# At MMN How an eccentric mathematician opened up the world

Science writer Ashutosh Jogalekar has written a wonderful essay that explains how Kurt Gödel (1906–1978) defeated crass materialism:

“So what had Gödel done? Budiansky’s treatment of Gödel’s proof is light, and I would recommend the 1950s classic “Gödel’s Proof” by Ernest Nagel and James Newman for a semi-popular treatment. Even today Gödel’s seminal paper is comprehensible in its entirety only to specialists in the field. But in a nutshell, what Gödel had found using an ingenious bit of self-referential mapping between numbers and mathematical statements was that any consistent mathematical system that could support the basic axioms of arithmetic as described in Russell and Whitehead’s work would always contain statements that were unprovable. This ingenious scheme included a way of encoding mathematical statements as numbers, allowing numbers to “talk about themselves”. What was worse and even more fascinating was that the axiomatic system of arithmetic would contain statements that were true, but whose truth could not be proven using the axioms of the system – Gödel thus showed that there would always be a statement G in this system which would, like the old Liar’s Paradox, say, “G is unprovable”. If G is true it then becomes unprovable by definition, but if G is false, then it would be provable, thus contradicting itself. Thus, the system would always contain ‘truths’ that are undecidable within the framework of the system. And lest one thought that you could then just expand the system and prove those truths within that new system, Gödel infuriatingly showed that the new system would contain its own unprovable truths, and ad infinitum. This is called the First Incompleteness Theorem. – Ashutosh Jogalekar, “Kurt Gödel’s Open World” at 3quarksdaily (July 12, 2021)”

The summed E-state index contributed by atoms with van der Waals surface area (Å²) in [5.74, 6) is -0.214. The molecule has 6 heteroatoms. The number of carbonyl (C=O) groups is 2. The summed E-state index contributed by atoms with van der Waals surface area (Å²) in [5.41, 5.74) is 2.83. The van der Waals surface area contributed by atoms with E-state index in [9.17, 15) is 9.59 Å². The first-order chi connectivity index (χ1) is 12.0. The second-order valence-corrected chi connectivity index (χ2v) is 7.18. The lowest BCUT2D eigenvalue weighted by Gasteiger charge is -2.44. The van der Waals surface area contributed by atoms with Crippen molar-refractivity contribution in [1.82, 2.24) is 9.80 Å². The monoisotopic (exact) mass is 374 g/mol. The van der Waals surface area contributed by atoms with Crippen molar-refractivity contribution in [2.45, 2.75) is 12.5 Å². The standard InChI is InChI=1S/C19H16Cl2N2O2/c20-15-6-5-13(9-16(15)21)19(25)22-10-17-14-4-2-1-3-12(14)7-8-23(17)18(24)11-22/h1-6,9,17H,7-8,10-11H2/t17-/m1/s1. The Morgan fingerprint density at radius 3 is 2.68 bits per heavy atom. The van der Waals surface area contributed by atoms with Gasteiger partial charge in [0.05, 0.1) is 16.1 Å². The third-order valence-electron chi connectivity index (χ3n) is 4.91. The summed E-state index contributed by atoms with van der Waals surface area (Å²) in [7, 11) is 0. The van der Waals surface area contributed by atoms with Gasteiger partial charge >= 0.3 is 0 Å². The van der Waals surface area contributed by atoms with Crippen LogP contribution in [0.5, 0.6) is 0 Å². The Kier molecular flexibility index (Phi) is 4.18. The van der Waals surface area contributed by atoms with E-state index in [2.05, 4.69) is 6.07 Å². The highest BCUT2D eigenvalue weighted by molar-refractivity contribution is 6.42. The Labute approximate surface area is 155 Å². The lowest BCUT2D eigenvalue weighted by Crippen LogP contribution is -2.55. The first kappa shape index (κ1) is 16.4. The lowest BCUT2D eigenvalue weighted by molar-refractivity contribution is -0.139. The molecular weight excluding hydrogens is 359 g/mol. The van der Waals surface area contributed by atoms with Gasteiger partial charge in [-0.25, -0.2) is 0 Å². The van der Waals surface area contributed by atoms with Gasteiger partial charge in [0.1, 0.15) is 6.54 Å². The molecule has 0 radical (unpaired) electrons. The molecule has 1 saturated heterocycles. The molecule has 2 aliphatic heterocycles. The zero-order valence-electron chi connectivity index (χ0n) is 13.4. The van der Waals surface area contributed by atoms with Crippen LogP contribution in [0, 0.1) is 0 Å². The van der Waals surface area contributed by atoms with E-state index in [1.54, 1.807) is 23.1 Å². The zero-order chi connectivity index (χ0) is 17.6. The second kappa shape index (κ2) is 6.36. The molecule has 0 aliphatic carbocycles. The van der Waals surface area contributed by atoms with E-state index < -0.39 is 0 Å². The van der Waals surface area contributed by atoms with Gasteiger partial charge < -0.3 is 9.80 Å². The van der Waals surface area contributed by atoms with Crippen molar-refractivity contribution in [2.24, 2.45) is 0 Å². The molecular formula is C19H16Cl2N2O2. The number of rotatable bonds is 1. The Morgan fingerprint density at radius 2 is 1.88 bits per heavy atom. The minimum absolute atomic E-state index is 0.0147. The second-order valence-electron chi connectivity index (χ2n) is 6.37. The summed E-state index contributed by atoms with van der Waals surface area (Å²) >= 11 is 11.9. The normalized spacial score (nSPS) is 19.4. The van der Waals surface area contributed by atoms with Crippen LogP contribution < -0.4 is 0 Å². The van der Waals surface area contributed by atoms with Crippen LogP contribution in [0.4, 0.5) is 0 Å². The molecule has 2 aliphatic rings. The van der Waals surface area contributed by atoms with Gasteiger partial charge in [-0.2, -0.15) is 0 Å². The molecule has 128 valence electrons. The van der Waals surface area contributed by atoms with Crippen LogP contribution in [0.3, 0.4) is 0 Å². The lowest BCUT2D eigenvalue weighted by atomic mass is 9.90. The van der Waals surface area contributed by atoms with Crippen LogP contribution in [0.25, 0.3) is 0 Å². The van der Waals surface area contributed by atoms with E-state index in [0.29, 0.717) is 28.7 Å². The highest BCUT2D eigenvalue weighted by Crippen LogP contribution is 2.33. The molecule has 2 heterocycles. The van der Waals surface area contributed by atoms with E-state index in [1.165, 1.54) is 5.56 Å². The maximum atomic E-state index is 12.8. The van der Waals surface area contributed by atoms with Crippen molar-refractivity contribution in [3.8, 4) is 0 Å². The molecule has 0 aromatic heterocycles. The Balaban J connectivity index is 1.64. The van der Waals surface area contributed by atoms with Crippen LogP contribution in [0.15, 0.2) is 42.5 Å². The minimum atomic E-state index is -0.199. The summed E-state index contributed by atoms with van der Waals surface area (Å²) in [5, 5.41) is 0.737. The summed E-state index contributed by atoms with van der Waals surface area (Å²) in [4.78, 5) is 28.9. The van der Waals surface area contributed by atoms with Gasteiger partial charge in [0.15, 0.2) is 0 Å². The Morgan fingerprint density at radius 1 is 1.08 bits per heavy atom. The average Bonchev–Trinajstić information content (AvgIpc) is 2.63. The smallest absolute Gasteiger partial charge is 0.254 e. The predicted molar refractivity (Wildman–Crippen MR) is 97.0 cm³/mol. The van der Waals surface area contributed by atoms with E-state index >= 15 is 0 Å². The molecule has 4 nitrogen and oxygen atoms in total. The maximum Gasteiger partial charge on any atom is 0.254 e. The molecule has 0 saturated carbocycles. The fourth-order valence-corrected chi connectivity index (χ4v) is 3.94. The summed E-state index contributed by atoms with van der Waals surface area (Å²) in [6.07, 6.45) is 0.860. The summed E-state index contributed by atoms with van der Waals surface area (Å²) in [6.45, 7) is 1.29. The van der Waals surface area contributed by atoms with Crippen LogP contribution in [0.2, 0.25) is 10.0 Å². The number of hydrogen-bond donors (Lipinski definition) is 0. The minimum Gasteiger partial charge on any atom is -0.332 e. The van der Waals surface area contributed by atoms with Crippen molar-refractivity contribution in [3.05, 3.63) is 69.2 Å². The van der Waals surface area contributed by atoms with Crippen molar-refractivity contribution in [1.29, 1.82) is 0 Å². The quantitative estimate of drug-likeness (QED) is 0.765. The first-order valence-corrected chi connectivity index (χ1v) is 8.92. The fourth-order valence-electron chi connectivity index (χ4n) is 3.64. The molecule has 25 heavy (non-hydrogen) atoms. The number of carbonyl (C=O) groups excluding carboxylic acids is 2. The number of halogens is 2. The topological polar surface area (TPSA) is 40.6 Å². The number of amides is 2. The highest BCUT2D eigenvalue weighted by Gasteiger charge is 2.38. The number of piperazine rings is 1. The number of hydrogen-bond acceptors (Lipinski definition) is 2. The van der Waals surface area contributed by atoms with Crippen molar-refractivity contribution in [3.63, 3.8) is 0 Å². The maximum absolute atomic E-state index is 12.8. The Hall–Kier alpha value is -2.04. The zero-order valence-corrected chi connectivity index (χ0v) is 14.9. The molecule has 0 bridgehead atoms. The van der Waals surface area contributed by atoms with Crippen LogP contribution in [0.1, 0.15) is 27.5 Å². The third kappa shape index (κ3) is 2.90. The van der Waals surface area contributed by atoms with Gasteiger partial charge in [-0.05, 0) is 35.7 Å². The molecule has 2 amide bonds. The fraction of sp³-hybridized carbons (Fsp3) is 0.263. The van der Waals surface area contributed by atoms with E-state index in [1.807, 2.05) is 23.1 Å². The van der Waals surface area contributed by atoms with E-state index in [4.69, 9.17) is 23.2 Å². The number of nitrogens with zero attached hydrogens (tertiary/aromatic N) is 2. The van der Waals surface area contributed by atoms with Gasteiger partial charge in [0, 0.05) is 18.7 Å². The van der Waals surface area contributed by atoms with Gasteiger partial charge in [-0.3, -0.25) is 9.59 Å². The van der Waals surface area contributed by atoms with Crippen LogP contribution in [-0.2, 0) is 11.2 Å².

The big materialist project was then formally over. Many people did not realize that fact and, in any event, it would take a long time to mop up. We are still mopping.

News, “How eccentric mathematician Kurt Gödel opened the world” at Mind Matters News

As often happens, few people understood the significance of what had just happened. The one exception was John von Neumann.

Takehome: The First Incompleteness Theorem means that the big materialists project is essentially already over. But it takes a long time to mop up.

You may also wish to read:

Gregory Chaitin’s “almost” meeting with Kurt Gödel: This hard-to-find anecdote gives some sense of the encouraging but eccentric math genius.

## 5 Replies to “At MMN How an eccentric mathematician opened up the world”

1. 1
Seversky says:

I’m not sure what you mean by the “materialist project” or how it is somehow defeated by the Incompleteness Theorem.

2. 2
Belfast says:

Good question, Sev.
But what do you mean by “mean”?

3. 3
polistra says:

It’s the other way around. Godel didn’t end materialism, he ended spiritualism in math. The Platonist project of building a fake foundation under math should have stopped after Godel showed it was fake.

If anyone had listened, math would have retracted into real PURPOSE-DRIVEN MATERIALISM, serving MATERIAL purposes like engineering and electronics. Aristotle wins.

Unfortunately the SPIRITUALISTS kept going, like Wlle E. Coyote off a cliff. They’re still going strong today, focusing on totally meaningless theorems and proofs and axioms. They still insist that math starts with faith.

4. 4

What a nonsense. Some mathematicians already refuted Godel’s theorem, but more generally, it makes no sense that the material domain would not be logically consistent.

5. 5
Bob O'H says:

I’m not sure what you mean by the “materialist project” or how it is somehow defeated by the Incompleteness Theorem.

I’m sure Denyse has an explanation, but unfortunately the margins aren’t large enough to contain it.